Quick camera shootout: Samsung Galaxy S20 Ultra vs Oppo Find X2 Pro
But the fact remains that prism-based optical telephoto cameras produce quality that is incredibly hard to find in most phones. Because they are optical and aren’t using any cropping to achieve a desired focal length, images come out much sharper, with better detail. And honestly, I’m just a nerd for these kinds of things.
The color filter camera OnePlus slapped on the OnePlus 8 Pro feels like it was made to be another sensor on a spec sheet, and ultimately, a massive afterthought. It even got disabled in some regions due to its ability to see through some objects. OnePlus is in the awkward position of needing to bring perceived value to its fanbase while not stepping on Oppo’s toes, and it likely thought adding another sensor was a way to get around that. But when the sensor is this useless, I’d much have preferred OnePlus just cut the price a little further and ignore the color filter camera altogether. I can understand from a business perspective why they couldn’t use a prism-based optical telephoto camera, but I can’t say I wasn’t bummed out when the actual design was unveiled.
Charged in a flash
The Oppo Find X2 Pro surprised me when it introduced 65W rapid charging. This charging is so fast, it can juice the phone from zero to 100% in less than half an hour. That’s quick enough that I can stop by my apartment, freshen up, and leave with 100% battery almost every time. I love it.
On the contrary, OnePlus uses 30W Warp Charge. And look, I can’t complain much about OnePlus’ implementation. 30W is still a much faster rate than most phones charge at. Even Samsung’s best and brightest charges at a rate of 25W out of the box. But OnePlus has been on this speed for a long time now, with the feature first being introduced in the OnePlus 6T McLaren Edition. While that phone launched less than two years ago, it’s also four generations old. OnePlus did slightly increase charging times with a move to Warp Charge 30T, which does conversion in the brick itself instead of the phone, but it’s still not nearly as fast as the Oppo Find X2 Pro, which just screams gadget. But it’s not just novelty. It’s actually useful.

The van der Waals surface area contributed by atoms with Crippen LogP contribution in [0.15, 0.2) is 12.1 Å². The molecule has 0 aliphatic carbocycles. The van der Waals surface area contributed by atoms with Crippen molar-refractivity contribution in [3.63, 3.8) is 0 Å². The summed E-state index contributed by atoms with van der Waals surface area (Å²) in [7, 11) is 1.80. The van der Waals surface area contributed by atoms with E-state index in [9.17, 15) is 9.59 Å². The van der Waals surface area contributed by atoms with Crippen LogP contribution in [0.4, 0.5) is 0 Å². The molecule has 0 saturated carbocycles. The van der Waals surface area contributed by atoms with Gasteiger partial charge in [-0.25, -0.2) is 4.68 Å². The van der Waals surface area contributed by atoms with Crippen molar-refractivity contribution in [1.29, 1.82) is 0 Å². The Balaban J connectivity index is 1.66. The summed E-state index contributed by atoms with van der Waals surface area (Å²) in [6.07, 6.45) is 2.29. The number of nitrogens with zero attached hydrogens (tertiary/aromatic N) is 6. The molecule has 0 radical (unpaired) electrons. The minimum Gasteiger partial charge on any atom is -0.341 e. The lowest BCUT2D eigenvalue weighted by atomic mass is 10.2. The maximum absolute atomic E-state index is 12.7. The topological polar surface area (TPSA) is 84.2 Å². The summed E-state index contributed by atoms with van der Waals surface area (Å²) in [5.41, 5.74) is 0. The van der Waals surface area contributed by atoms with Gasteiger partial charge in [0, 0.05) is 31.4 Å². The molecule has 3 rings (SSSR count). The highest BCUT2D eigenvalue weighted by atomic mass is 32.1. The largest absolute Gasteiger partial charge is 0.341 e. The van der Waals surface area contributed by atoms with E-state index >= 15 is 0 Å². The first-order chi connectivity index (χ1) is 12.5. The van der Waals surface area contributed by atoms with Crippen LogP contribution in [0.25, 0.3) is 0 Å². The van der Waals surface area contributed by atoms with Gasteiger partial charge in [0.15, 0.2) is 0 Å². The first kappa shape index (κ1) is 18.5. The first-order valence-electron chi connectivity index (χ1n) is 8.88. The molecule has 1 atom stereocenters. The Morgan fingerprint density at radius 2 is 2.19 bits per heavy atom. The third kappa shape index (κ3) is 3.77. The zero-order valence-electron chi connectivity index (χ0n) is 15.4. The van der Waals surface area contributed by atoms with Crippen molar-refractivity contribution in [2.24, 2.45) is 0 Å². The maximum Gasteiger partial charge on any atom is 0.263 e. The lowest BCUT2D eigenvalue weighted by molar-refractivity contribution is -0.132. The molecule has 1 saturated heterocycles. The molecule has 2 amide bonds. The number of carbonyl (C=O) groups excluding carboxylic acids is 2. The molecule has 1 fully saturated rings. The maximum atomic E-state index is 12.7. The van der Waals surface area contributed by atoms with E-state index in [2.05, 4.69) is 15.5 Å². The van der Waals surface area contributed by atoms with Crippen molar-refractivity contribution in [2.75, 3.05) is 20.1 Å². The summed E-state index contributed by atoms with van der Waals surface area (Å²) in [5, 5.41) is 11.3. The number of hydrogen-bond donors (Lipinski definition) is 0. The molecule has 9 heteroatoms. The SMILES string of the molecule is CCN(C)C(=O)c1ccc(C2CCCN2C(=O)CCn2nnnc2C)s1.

To make things even weirder, OnePlus’ charging tech is actually Oppo’s, which licenses out VOOC to OnePlus to re-brand under its own name. Considering 65W charging is a flagship feature of the Oppo Find X2 Pro though, I can’t necessarily blame the company for keeping it to itself for at least one generation.
There is one area in the charging game where OnePlus pulls ahead, and that’s wireless charging. OnePlus was able to cram 30W wireless charging into the OnePlus 8 Pro, which is miles better than almost all the competition. Considering I use wireless charging as my primary charging method now due to its convenience, this would have been amazing to have in the Find X2 Pro.
And finally, it’s hard to overstate how wonderful the design of the Oppo Find X2 Pro is. The orange vegan leather back just pops off the phone. It feels so unique in a sea of glass backed-rectangles. This is obviously a subjective opinion, but I would love for OnePlus to go a little bolder with its designs. While the color options on the OnePlus 8 Pro are great in their own right, it felt a little lackluster after seeing the bold materials Oppo went with.
Even Oppo’s ceramic Find X2 Pro is an interesting material option. Both ceramic and vegan leather are sturdier than glass, look great, and would have worked fine with OnePlus’ 30W wireless charging. It seems a bit strange that OnePlus made its initial debut with the Sandstone-outfitted OnePlus one, but has stuck with conventional materials since then. Let’s see some bold new materials.
Clearly, it wouldn’t have been feasible to make the OnePlus 8 Pro a carbon copy of the Oppo Find X2 Pro. OnePlus is still charging hundreds of dollars less, and those costs have to be cut somewhere. But with how great the Find X2 Pro is in almost every aspect, I can’t say I’m not just a little disappointed.
What do you think? Would you have liked to see OnePlus go bolder with the design of the OnePlus 8 Pro?